It’s a hilarious, yet crazy, account of the journey of Gabriel Brockwell, the not-yet-thirty, self-proclaimed aesthete and poet-philosopher. The story centres around Brockwell’s realisation that his experiences aren’t unique. He feels he needs to do something different and get access to knowledge that only he might be privileged to possess. So he wanders off to look for a destination. What follows is a bizarre and out-of-this world global odyssey to a place named Wonderland. Brockwell’s adventures include a session in rehab, a sexual encounter with an octopus, an orgy in the toilet of the Berlin airport and a near-death experience. However, these efforts are only aimed at erasing the memories of all the previous parties he might have attended and the way he pursued pleasure in the past. Ultimately, the journey makes him introspect and help him emerge as a new character. Find out how some thoughts become so powerful they make you want to leave everything and go towards the unexplored.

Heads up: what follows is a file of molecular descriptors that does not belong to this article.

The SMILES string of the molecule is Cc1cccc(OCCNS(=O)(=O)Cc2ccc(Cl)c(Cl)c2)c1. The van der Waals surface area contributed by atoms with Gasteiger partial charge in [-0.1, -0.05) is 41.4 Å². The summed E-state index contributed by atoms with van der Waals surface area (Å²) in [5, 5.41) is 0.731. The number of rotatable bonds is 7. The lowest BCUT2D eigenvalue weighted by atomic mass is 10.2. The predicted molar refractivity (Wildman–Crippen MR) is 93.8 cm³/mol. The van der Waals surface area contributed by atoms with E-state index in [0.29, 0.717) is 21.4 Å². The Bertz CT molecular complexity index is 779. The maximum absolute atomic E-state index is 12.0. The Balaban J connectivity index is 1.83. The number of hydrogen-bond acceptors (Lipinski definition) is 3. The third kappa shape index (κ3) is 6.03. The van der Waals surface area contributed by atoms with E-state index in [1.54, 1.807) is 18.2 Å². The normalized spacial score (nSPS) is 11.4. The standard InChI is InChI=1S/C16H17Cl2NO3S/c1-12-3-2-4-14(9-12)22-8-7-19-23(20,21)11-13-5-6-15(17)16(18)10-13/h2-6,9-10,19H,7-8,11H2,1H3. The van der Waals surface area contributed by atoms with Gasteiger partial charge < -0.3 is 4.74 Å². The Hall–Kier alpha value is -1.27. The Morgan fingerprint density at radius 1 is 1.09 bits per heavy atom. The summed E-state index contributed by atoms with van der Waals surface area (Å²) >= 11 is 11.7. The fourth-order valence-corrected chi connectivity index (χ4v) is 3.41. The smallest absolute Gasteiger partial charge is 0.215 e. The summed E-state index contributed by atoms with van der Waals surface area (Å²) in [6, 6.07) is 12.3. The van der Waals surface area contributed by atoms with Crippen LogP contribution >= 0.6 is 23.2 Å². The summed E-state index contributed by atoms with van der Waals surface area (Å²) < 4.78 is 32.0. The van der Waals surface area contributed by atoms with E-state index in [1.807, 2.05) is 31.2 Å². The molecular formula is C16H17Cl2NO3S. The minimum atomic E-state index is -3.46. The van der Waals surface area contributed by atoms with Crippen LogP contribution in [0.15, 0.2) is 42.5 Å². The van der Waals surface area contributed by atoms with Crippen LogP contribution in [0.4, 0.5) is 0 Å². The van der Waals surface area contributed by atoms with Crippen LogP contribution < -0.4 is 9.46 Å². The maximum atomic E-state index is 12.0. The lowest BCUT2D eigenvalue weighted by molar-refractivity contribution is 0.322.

Gabriel Brockwell, aesthete, poet, philosopher, disaffected twenty-something decadent, is thinking terminal. His philosophical enquiries, the abstractions he indulges, and how these relate to a life lived, all point in the same direction. His destination is Wonderland. The nature and style of the journey is all that's to be decided. Taking in London, Tokyo, Berlin and the Galapagos Islands, Lights Out In Wonderland documents Gabriel Brockwell's remarkable global odyssey. Committed to the pursuit of pleasure and in search of the Bacchanal to obliterate all previous parties, Gabriel's adventure takes in a spell in rehab, a near-death experience with fugu ovaries, a sexual encounter with an octopus, and finally an orgiastic feast in the bowels of Berlin's majestic Tempelhof Airport. Along the way we see a character disintegrate and re-shape before our eyes. Lights Out In Wonderland carries you through its many corridors of delight and horror on the back of Gabriel's voice, which is at once skeptical, idealistic, broken and optimistic. An allegorical banquet and a sly commentary on these End Times and the march towards insensate banality, DBC Pierre's third novel completes a loose trilogy of fictions, each of which stands alone as a joyful expression of the human spirit.
About the Author
DBC Pierre lives in County Leitrim, Ireland. Vernon God Little, his debut novel, won the MAN Booker Prize and the Whitbread First Novel Award. Ludmila's Broken English, his second, was published in 2006.